WIPO Arbitration and Mediation Center
ADMINISTRATIVE PANEL DECISION
Uline, Inc. v. Hulmiho Ukolen
Case No. D2016-0065
1. The Parties
The Complainant is Uline, Inc. of Pleasant Prairi, Wisconsin, United States of America (“USA”), internally represented.
The Respondent is Hulmiho Ukolen of Helsinki, Finland.
2. The Domain Name and Registrar
The disputed domain name, <uline.net> (the “Domain Name”), is registered with Hebei Guoji Maoyi (Shanghai) LTD aka HEBEI INTERNATIONAL TRADING (SHANGHAI) CO., LTD dba HebeiDomains.com (the “Registrar”).
3. Procedural History
The Complaint was filed with the WIPO Arbitration and Mediation Center (the “Center”) on January 12, 2016. On January 13, 2016, the Center transmitted by email to the Registrar a request for registrar verification in connection with the Domain Name. On January 18, 216, the Registrar transmitted by email to the Center its verification response disclosing registrant and contact information for the Domain Name which differed from the named Respondent and contact information in the Complaint. The Registrar informed the Center that the language of the registration agreement was Finnish.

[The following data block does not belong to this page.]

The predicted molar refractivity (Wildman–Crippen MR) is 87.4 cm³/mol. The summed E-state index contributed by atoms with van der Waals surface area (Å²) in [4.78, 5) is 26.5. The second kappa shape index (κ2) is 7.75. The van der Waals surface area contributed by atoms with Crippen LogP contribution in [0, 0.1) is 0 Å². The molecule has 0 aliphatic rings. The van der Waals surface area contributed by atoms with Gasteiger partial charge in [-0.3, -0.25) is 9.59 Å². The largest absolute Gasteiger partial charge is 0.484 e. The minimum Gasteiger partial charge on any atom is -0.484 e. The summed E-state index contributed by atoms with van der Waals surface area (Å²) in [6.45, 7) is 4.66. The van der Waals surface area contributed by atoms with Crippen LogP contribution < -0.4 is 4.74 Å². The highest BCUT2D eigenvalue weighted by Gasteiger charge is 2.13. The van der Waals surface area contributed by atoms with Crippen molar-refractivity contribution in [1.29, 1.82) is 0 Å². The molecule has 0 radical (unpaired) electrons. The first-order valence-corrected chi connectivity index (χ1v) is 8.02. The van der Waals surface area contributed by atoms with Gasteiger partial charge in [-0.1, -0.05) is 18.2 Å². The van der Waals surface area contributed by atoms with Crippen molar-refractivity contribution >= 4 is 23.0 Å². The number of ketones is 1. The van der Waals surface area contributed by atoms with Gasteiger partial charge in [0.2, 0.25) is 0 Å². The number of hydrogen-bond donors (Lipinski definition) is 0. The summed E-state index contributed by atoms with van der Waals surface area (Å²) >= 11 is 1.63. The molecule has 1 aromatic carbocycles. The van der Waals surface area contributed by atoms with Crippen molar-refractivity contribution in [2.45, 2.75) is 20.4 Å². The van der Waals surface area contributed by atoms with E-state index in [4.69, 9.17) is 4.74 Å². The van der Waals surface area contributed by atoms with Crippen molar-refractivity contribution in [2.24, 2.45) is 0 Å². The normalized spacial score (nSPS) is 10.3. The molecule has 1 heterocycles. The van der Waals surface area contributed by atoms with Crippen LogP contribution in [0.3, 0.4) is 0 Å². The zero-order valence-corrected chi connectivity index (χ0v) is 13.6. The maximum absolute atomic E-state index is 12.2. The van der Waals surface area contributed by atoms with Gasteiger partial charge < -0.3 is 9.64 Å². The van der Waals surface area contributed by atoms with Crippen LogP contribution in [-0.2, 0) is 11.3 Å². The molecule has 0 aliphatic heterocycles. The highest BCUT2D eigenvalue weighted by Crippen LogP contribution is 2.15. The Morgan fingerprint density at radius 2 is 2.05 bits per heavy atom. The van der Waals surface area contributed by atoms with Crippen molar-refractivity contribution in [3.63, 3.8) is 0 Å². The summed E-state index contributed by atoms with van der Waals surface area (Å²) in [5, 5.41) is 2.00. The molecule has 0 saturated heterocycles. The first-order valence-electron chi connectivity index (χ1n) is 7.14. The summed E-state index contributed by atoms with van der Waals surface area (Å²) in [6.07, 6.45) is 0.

The Center sent an email communication to the Complainant on January 25, 2016 providing the registrant and contact information disclosed by the Registrar, and inviting the Complainant to submit an amendment to the Complaint. The Complainant filed an amended Complaint on January 29, 2016.
The Center verified that the amended Complaint satisfied the formal requirements of the Uniform Domain Name Dispute Resolution Policy (the “Policy” or “UDRP”), the Rules for Uniform Domain Name Dispute Resolution Policy (the “Rules”), and the WIPO Supplemental Rules for Uniform Domain Name Dispute Resolution Policy (the “Supplemental Rules”).
In accordance with the Rules, paragraphs 2 and 4, the Center formally notified the Respondent of the Complaint, and the proceeding commenced on February 1, 2016. In accordance with the Rules, paragraph 5, the due date for Response was February 21, 2016. The Respondent did not submit any response. Accordingly, the Center notified the Respondent’s default on February 22, 2016.